By John C. Zink, Ph.D., P.E., Contributing Editor
The Bush Administration has submitted its Fiscal Year 2003 budget for the Department of Energy (DOE). The bad news is that the total amount requested for nuclear activities is 15 percent less than last year’s budget. The good news is that next year’s budget includes funding for both the Nuclear Power 2010 initiative and Generation IV reactor research. These two programs, respectively, provide the impetus for new nuclear power plants in the U.S. by the year 2010, and the basis for advanced reactor designs to be in place after 2030.
Energy Secretary Spencer Abraham described the Nuclear Power 2010 initiative in a speech earlier this year at the Global Nuclear Energy Summit. The Secretary noted that finding appropriate plant sites is the first step toward having new nuclear plants on-line by 2010. DOE announced that it will work with both Exelon and Dominion Resources to perform site-scoping studies; and in May, Exelon chose the existing Clinton plant site as its first candidate for future expansion. DOE will share the “first of its kind” risk of exercising the new Nuclear Regulatory Commission (NRC) site evaluation process. In addition to examining potential utility-owned sites, the companies will also evaluate sites on DOE property at Savannah River, S.C., Portsmouth, Ohio, and the Idaho National Engineering and Environmental Laboratory (INEEL). The DOE budget for 2003 includes $46.5 million to fund this early site approval program, as well as to begin a project that will culminate in the first test of the NRC’s new combined construction permit/operating license process.
The added funding for these nuclear power initiatives comes at the expense of the nuclear plant optimization program, which was funded at $6.5 million last year, and the advanced nuclear medicine initiative, which had $2.5 million in last year’s budget. Also, the Nuclear Energy Research Initiatives program will continue to fund ongoing research projects, but will not add any new ones next year, for savings of $17 million. Finally, DOE is requesting only $18 million for spent fuel pyroprocessing and transmutation work next year, as opposed to more than $77 million in the 2002 budget.
In his remarks introducing the Administration’s Nuclear Power 2010 initiative, Secretary Abraham also expressed strong support for a cooperative effort between DOE, private industry and foreign governments to fully develop advanced nuclear technologies. He specifically mentioned the Pebble Bed Modular Reactor (PBMR) and the Gas Turbine Modular Helium Reactor as two prime candidates. The Secretary announced that a joint research program is already underway at INEEL and at Oak Ridge National Laboratory to establish the practicality of these technologies. That is, the research is directed toward making these designs licensable for construction in the U.S. It is not yet clear if Exelon’s withdrawal from the PBMR program, subsequent to the Secretary’s remarks, will have any impact on DOE’s commitment to future joint research on that technology.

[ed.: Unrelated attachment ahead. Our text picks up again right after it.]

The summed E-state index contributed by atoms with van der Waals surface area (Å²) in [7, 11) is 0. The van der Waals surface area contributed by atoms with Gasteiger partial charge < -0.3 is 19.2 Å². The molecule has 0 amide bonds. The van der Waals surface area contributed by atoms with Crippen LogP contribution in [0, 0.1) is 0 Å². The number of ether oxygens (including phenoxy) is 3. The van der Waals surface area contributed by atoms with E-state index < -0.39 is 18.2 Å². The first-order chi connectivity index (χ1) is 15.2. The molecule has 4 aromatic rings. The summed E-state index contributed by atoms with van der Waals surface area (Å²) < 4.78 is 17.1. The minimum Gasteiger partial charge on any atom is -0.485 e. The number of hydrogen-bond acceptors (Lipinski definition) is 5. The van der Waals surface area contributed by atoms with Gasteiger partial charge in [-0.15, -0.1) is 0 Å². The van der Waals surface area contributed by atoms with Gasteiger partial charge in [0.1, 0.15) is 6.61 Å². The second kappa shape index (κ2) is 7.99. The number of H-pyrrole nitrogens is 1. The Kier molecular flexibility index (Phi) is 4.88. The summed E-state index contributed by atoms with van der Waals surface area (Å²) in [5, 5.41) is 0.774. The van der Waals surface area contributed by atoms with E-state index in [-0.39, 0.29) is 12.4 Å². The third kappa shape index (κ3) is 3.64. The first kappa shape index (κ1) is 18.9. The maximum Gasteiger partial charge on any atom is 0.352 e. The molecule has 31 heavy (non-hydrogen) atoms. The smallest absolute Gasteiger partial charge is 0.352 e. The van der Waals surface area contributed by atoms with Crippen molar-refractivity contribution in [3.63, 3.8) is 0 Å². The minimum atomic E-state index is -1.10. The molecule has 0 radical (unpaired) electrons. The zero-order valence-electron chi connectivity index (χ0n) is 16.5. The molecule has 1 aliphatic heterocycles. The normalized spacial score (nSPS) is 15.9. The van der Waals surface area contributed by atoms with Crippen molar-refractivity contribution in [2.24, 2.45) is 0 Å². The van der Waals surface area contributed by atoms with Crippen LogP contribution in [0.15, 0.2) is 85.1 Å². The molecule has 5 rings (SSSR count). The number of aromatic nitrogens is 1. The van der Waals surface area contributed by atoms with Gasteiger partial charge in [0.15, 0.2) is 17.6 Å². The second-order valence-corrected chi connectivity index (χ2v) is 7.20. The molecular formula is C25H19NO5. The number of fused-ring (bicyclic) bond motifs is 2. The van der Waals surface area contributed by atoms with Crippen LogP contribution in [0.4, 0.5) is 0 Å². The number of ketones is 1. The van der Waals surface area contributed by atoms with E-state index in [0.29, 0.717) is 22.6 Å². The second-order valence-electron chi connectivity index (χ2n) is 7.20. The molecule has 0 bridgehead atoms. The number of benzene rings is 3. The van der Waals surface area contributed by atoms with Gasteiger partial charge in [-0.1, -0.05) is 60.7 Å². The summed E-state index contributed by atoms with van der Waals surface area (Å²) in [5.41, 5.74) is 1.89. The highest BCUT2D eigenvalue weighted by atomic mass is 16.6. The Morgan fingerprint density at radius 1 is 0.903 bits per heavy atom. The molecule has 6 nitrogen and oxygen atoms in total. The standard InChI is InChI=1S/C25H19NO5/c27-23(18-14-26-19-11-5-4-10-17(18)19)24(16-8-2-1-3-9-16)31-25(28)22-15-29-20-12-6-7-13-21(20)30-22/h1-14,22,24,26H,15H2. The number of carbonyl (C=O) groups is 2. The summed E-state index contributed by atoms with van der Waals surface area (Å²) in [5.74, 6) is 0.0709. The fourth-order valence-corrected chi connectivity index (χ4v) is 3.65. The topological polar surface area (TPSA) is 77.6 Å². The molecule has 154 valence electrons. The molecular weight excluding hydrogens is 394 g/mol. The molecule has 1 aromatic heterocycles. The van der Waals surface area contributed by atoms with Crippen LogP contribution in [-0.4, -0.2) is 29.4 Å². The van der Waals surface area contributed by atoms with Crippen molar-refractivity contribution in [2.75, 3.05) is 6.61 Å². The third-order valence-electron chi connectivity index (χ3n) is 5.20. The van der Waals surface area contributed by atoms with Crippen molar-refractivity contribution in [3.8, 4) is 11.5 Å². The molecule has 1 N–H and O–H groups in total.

In an interesting twist, the Secretary mentioned that DOE is especially committed to funding research in high-temperature gas-cooled reactor designs because of the potential for using them off-peak to “drive the thermochemical processes needed to generate large quantities of hydrogen.” This would shake hands with the DOE program to reduce U.S. dependency on imported oil by promoting development of hydrogen as a transportation fuel.
Experience has taught us that many unexpected pitfalls show up when trying to commercialize an entirely new technology. Up to now, the only successful nuclear designs have been those that are evolutionary improvements to existing designs. However, government research programs originated those first “existing technologies” for defense purposes. The DOE 2003 budget recognizes this issue. It provides funds for high-risk, innovative technologies as well as for more down-to-earth purposes. The 2010 program addresses the immediate practical problems associated with building a new commercial nuclear power plant, using the new licensing processes. The Generation IV program then aims to evolve the current plant designs into even safer, more-efficient, more-economical, and more publicly-acceptable versions of today’s light water reactors. In addition, DOE is supporting research on the PBMR and other revolutionary technologies because of their potential to address several of the country’s energy needs at the same time. This is high-risk research – research that private companies are unwilling to fully support on their own.
In his speech to the Global Nuclear Energy Summit, Secretary Abraham uttered what might be the most encouraging words U.S. nuclear power advocates have heard from official government sources in more than a decade. He said, “We cannot ignore either the benefits or the significant challenges posed by nuclear power. I believe that the U.S. government has a clear role to help remove the barriers to an expanded role for nuclear power in this country.”
In addition to these encouraging words, the proposed DOE budget puts the Administration’s money where its mouth is. Let’s hope Congress doesn’t screw things up.